Last week at Indy, as we all expected the race was a crazy one. Over the course of the race's 160 laps, we saw many horrific accidents including a scary pit road accident involving Corey Lajoe, Ryan Blaney, Justin Allgier, Ryan Preece and others. The wreck started when everyone got stacked up entering the pits and the calamity was on from there. During the wreck Brennan Poole struck Rear Tire Changer Zach Price as he was trying to avoid the wrecking cars in front of him. After the incident fans and media alike all held their breath as they awaited news on his condition. But when the camera panned to him being loaded into the ambulance, there was a huge sigh of relief as he gave everyone a thumbs up signifying he was okay. Another scary moment was both Erik Jones and Alex Bowman's vicious crashes. Both cars had tire failures that sent their cars directly into the wall. Fortunately both drivers were okay but their days were over.

In the end, tire wear would end up claiming one more victim as it took out Denny Hamlin as well. With seven laps to go, the four-time winner this season was in prime position to get his fifth victory until his right front tire blew out, sending him hard into the turn 2 wall. This mishap handed the win to his main rival in the championship, Kevin Harvick, as he went on to claim his third Brickyard 400 victory and fourth win of the year. When it was all over, many questioned why there were so many tire failures and if new owner Roger Penske would make an effort to possibly widen the pit-road after the massive accident on Sunday.

Needless to say, there are a lot of questions on what will be different at Indy in 2021. When I talked to spotter Freddie Kraft on Tuesday, he gave a lot of good insights on both topics. When it came to the tire failures, he talked about how the increasing corner speeds at the racetrack has put a lot of pressure on these Goodyear tires which eventually led to them coming apart. As far as Pit-Road and what they can do to fix that, he talked about how it is difficult to make changes to a track that is so historical. Which makes sense, but he followed this up by saying that maybe it would be wise to give up a little history and move the wall over and make it wider. It will be interesting to see what NASCAR does in the coming months.

On Friday, Associated Press journalist Jenna Fryer revealed a bombshell announcement that 7-time champion and NASCAR's biggest name Jimmie Johnson, had tested positive for coronavirus. As everyone knows, the world is going through the worst pandemic it's ever faced in this lifetime. With the sport coming back and racing again, it was only a matter of time until one of the drivers came down with it. Unfortunately it had to be NASCAR's most recognizable driver. Thankfully, Jimmie made a full recovery and was cleared to return this weekend at Kentucky. This was a big scare for everyone in the NASCAR world, but I have to give a lot of credit to Johnson for being as forthright as he was about his diagnosis with everyone who he works with. It will be good to have Jimmie back on Sunday.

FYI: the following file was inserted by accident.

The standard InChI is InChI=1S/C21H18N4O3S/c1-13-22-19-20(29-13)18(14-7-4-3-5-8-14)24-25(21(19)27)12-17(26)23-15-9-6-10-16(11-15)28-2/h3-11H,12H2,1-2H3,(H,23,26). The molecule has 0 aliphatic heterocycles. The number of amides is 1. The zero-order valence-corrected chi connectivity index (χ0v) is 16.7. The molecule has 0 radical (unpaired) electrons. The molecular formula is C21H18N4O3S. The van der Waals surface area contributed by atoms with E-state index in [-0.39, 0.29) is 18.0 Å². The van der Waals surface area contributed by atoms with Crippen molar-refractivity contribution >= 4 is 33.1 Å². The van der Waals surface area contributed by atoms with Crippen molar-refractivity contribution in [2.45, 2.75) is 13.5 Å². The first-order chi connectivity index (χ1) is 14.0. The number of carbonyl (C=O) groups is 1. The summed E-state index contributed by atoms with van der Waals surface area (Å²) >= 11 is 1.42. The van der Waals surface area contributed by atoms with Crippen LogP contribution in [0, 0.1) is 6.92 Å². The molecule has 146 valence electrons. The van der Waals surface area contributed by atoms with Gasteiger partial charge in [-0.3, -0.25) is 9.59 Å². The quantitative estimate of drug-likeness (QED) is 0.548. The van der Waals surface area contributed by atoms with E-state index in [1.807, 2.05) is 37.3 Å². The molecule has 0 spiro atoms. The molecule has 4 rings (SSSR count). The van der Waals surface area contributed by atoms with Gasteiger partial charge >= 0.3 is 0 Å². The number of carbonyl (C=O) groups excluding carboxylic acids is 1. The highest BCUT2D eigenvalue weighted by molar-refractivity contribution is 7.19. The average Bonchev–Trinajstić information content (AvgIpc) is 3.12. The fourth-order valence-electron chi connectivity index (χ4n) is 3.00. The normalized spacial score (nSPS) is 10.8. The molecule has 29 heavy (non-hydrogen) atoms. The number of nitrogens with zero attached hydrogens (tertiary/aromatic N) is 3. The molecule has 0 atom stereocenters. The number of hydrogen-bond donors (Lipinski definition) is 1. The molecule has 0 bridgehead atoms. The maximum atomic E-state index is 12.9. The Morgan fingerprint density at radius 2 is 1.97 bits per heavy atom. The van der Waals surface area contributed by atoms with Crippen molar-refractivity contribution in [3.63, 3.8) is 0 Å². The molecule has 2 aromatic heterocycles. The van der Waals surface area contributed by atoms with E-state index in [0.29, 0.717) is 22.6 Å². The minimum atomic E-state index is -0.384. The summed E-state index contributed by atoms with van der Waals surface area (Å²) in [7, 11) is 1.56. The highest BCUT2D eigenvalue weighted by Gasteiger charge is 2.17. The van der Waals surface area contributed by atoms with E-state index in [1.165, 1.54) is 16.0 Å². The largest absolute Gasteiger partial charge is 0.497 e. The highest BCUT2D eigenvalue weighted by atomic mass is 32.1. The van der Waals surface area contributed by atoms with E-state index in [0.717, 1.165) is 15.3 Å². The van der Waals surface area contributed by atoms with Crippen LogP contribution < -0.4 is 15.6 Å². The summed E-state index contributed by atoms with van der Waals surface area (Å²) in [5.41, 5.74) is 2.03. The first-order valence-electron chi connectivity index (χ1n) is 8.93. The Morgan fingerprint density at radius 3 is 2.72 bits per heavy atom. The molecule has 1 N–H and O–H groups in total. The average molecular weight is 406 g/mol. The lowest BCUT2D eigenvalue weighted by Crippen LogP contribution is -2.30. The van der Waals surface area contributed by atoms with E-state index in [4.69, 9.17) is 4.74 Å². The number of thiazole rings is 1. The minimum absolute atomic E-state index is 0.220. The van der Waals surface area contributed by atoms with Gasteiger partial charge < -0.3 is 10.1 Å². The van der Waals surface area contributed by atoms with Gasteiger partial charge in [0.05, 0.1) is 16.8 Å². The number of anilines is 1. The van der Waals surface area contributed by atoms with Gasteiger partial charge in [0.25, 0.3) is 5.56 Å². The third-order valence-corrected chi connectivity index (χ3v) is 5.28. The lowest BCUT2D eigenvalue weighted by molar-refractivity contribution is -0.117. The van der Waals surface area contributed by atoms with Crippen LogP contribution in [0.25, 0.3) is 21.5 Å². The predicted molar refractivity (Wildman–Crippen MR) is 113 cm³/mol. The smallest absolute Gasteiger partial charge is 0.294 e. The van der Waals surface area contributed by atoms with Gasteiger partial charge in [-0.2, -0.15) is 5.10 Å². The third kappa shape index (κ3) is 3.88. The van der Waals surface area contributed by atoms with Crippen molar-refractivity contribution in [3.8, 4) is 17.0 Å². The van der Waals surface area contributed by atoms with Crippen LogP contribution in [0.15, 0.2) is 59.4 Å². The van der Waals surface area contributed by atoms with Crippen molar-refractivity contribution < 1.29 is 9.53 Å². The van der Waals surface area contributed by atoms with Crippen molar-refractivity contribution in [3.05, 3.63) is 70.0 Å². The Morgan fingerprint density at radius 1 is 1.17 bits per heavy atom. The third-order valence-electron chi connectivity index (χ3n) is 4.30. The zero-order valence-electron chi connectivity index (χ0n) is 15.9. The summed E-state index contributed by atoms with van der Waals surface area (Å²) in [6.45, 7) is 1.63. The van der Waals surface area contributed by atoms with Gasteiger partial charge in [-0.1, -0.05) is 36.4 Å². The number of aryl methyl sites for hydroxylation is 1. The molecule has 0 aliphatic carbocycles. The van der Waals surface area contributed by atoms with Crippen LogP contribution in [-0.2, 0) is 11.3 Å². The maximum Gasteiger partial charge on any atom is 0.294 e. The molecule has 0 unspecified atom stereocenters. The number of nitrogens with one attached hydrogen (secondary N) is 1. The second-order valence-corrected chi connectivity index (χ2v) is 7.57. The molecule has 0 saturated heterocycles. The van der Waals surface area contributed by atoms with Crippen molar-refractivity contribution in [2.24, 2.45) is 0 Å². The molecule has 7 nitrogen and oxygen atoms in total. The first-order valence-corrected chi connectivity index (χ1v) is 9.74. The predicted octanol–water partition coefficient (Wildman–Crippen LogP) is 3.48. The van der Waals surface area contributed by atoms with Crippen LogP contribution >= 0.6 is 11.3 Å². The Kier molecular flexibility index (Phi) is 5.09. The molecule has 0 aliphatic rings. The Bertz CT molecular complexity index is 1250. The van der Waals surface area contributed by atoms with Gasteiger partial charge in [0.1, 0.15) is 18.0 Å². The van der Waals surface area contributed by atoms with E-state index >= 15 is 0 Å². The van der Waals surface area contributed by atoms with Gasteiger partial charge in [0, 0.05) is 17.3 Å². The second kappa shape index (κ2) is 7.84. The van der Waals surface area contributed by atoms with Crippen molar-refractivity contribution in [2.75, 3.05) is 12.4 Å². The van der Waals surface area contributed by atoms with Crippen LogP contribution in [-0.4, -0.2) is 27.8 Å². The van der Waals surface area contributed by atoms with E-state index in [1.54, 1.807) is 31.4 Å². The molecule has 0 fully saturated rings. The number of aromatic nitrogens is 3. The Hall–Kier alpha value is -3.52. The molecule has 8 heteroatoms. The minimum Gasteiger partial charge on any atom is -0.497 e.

The driver that I have winning this weekend is Kyle Busch. While this season has been a disappointment for the defending champion, Kentucky would be a great place for him to turn it around. Ever since the cup series has started going there, Kyle has always been in contention to win. In fact, he won the first cup series race that was run at this track back in 2011. In his nine starts there, Kyle has finished outside the top ten only once and even then he finished 12th, back in 2016. Last season it appeared that Kyle was on his way to a third victory at this track, but he came up one spot short to his brother Kurt in a fantastic last lap duel. After a late race restart this weekend though, I see Kyle redeeming himself and capturing his first victory of 2020. Look for Kyle to get back on track come Sunday.


All stats and information used in this article are brought to you by the good folks at driveraverages.com and Racing-Reference.com, the best websites for all NASCAR stats.